Mr. “A Chorus Line” Paul McGill both hacked off and challenged the judges with an early revelation that he was only 19, born in 1987. He also caused a stir in the swimsuit competition with a package that was either quite well-hung or artfully-stuffed. “It was crazy,” said Rudetsky. “Did he wrap his dick four times over? I don’t understand how it can look like that.” In the interview section he did a very hard to-the-ground split. Maybe that’s why he was first runner up to Grande — though it might also be because he very nearly nailed the Michael Bennett‘s choreography for “Music and the Mirror,” a bravura dance number from “Line” in heels no less, which he chose for his talent.
Mr. “Hairspray,” Arbinder Robinson is clearly a singer before everything else, staking everything on his interpretation of “Georgia on My Mind” which he delivered with chops that more closely resembled real soul than “American Idol” screaming. He copped out on the swimsuit portion of the evening, but was candid and winning in the interview, speaking about his upbringing and theatrical career.
Mr. “Tarzan” Nick Sanchez got major technical points for attempting to set a world record for toe touches (high jumps with hands extended to meet the feet) – he made it to 50. He charmed the judges, especially Nevins, in the interview, and caused a stir by swallowing an entire bottle of Corona during his swimsuit walk.
On the subject of the Center’s financial need AFC Executive Director Carl Siciliano comments that “We want only the best for the kids in our program. The services they can get from the government are minimal. It’s like getting a baloney sandwich when they need and deserve a four-course meal. At the Ali Forney Center, we want to make sure they get the four-course meal.”
Ali Forney was a homeless queer teen who was forced to live on the streets of New York during the 1990s. Ali was dedicated to the safety of other homeless queer youth; he was a committed HIV prevention worker, and aggressively advocated that the NYPD investigate a series of murders of the homeless queer youth he had befriended. In December of 1997, Ali was murdered on the streets. His tragic death called attention to the atrocious conditions for homeless queer youth in New York. Ali’s murderer has never been identified. According to AFC statistics, as LGBT teens come out of the closet, 25% are rejected by their families, 11.5% of gay and lesbian youth report being physically attacked by family members and 42% of homeless youth self-identify as gay or lesbian.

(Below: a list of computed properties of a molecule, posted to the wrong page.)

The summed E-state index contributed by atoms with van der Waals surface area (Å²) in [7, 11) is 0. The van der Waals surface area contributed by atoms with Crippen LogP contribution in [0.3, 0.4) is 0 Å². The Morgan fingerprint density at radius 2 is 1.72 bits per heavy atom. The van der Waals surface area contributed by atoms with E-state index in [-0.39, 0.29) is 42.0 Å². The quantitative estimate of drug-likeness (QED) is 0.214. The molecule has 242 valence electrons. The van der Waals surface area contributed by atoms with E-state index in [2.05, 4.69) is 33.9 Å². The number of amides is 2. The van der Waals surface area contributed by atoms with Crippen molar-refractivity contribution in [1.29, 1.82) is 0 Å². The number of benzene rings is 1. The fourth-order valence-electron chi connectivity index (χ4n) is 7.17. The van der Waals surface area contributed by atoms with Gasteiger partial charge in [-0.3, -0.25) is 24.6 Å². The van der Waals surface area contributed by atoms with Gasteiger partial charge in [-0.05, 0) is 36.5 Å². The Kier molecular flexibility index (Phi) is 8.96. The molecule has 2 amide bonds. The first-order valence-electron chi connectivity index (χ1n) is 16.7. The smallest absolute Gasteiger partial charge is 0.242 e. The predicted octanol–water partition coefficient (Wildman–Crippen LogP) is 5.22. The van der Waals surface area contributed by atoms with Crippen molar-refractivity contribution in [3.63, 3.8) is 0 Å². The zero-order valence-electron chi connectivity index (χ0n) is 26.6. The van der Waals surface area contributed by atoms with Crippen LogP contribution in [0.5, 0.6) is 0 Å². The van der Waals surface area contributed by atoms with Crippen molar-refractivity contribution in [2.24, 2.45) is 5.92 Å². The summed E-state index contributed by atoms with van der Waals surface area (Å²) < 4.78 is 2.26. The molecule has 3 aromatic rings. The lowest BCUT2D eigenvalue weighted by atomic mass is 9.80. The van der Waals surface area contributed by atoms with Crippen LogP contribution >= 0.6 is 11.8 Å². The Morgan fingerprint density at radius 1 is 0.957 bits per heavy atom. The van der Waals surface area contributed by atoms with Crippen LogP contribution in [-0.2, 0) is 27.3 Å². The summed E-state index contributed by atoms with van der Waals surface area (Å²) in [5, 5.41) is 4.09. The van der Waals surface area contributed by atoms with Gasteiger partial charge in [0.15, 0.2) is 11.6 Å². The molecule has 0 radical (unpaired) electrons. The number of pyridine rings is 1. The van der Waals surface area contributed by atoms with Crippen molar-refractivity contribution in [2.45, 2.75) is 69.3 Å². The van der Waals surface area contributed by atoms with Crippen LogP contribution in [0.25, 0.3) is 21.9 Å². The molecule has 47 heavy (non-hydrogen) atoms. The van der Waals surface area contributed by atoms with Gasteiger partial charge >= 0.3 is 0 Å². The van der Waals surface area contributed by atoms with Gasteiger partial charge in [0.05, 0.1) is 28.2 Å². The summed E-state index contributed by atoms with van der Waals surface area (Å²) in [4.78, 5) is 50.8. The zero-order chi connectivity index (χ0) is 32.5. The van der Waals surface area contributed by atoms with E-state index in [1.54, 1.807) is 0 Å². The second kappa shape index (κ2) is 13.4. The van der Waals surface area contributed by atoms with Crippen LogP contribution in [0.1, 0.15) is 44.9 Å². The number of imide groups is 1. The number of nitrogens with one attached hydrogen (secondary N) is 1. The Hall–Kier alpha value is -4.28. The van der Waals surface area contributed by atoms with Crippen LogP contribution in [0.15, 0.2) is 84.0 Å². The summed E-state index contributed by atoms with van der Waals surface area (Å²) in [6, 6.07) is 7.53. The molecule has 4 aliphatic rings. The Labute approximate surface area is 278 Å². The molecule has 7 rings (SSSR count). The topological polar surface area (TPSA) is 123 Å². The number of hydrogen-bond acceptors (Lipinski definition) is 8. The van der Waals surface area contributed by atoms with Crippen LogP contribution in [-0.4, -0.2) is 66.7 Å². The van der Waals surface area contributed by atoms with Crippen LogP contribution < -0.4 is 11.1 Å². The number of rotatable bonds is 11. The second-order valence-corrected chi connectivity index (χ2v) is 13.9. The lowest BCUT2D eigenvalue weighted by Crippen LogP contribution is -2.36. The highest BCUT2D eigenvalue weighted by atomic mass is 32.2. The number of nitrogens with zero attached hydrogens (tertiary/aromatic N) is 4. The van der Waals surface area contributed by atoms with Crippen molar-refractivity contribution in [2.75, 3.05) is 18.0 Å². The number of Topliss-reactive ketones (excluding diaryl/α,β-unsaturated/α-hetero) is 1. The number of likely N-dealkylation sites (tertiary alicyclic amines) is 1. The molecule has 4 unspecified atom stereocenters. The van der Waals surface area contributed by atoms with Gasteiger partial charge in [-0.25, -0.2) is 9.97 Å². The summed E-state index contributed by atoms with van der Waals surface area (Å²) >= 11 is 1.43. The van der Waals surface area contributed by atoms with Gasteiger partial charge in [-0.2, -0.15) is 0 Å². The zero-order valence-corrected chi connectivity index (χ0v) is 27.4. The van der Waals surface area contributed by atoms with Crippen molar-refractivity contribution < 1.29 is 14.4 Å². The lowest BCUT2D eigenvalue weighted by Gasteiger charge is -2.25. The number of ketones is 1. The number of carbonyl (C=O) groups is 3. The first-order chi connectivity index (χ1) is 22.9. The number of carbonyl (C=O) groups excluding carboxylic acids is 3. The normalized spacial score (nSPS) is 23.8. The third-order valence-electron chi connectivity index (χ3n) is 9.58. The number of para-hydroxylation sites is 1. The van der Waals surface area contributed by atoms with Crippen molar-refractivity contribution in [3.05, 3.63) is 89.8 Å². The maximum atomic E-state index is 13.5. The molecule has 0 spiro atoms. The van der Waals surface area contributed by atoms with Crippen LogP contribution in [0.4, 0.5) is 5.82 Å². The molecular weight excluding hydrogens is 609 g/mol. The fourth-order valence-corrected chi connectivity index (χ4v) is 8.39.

AFC was started in June 2002 in response to the lack of safe shelter for LGBT youth in New York City. They are committed to providing LGBT youth with safe, dignified, nurturing environments where their needs can be met and where they can begin to put their lives back together. AFC has quickly become the nation’s largest and most comprehensive organization dedicated to homeless LGBT youth. AFC currently provides help for 2,000 persons a year with services including three emergency housing sites, three transitional housing sites, a network of resources in New York City, and a day center that offers clinical and support services.
While the total amount raised had not been tallied at press time, the audience was given the opportunity after the show to make an additional donation to the Ali Forney Center, resulting in over $2000 in cash raised at the door alone.